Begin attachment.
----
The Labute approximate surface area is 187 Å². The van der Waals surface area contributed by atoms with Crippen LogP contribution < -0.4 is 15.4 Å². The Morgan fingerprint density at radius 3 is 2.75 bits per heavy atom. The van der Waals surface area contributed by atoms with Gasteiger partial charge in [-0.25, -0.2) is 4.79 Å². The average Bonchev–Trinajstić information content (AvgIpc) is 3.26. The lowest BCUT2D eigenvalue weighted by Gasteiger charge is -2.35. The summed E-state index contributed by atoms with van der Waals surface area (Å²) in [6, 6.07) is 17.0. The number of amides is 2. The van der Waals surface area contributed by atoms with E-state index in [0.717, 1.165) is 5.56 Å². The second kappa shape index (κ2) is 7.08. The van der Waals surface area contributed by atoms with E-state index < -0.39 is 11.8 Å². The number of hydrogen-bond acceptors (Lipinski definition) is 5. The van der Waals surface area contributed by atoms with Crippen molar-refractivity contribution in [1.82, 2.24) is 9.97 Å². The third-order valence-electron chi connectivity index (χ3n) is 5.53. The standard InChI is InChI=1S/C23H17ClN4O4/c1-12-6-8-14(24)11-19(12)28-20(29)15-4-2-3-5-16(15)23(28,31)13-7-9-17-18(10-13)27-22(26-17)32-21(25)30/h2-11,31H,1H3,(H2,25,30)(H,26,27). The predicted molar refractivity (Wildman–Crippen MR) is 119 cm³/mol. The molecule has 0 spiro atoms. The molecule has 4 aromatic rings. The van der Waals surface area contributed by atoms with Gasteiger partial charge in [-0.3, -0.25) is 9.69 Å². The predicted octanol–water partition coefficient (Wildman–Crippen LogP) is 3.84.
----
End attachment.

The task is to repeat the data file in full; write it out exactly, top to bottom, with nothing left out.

The Labute approximate surface area is 187 Å². The van der Waals surface area contributed by atoms with Crippen LogP contribution < -0.4 is 15.4 Å². The Morgan fingerprint density at radius 3 is 2.75 bits per heavy atom. The van der Waals surface area contributed by atoms with Gasteiger partial charge in [-0.25, -0.2) is 4.79 Å². The average Bonchev–Trinajstić information content (AvgIpc) is 3.26. The lowest BCUT2D eigenvalue weighted by Gasteiger charge is -2.35. The summed E-state index contributed by atoms with van der Waals surface area (Å²) in [6, 6.07) is 17.0. The number of amides is 2. The van der Waals surface area contributed by atoms with E-state index in [0.717, 1.165) is 5.56 Å². The second kappa shape index (κ2) is 7.08. The van der Waals surface area contributed by atoms with E-state index < -0.39 is 11.8 Å². The number of hydrogen-bond acceptors (Lipinski definition) is 5. The van der Waals surface area contributed by atoms with Crippen molar-refractivity contribution in [1.82, 2.24) is 9.97 Å². The third-order valence-electron chi connectivity index (χ3n) is 5.53. The standard InChI is InChI=1S/C23H17ClN4O4/c1-12-6-8-14(24)11-19(12)28-20(29)15-4-2-3-5-16(15)23(28,31)13-7-9-17-18(10-13)27-22(26-17)32-21(25)30/h2-11,31H,1H3,(H2,25,30)(H,26,27). The predicted molar refractivity (Wildman–Crippen MR) is 119 cm³/mol. The molecule has 0 spiro atoms. The molecule has 4 aromatic rings. The van der Waals surface area contributed by atoms with Gasteiger partial charge in [-0.3, -0.25) is 9.69 Å². The predicted octanol–water partition coefficient (Wildman–Crippen LogP) is 3.84.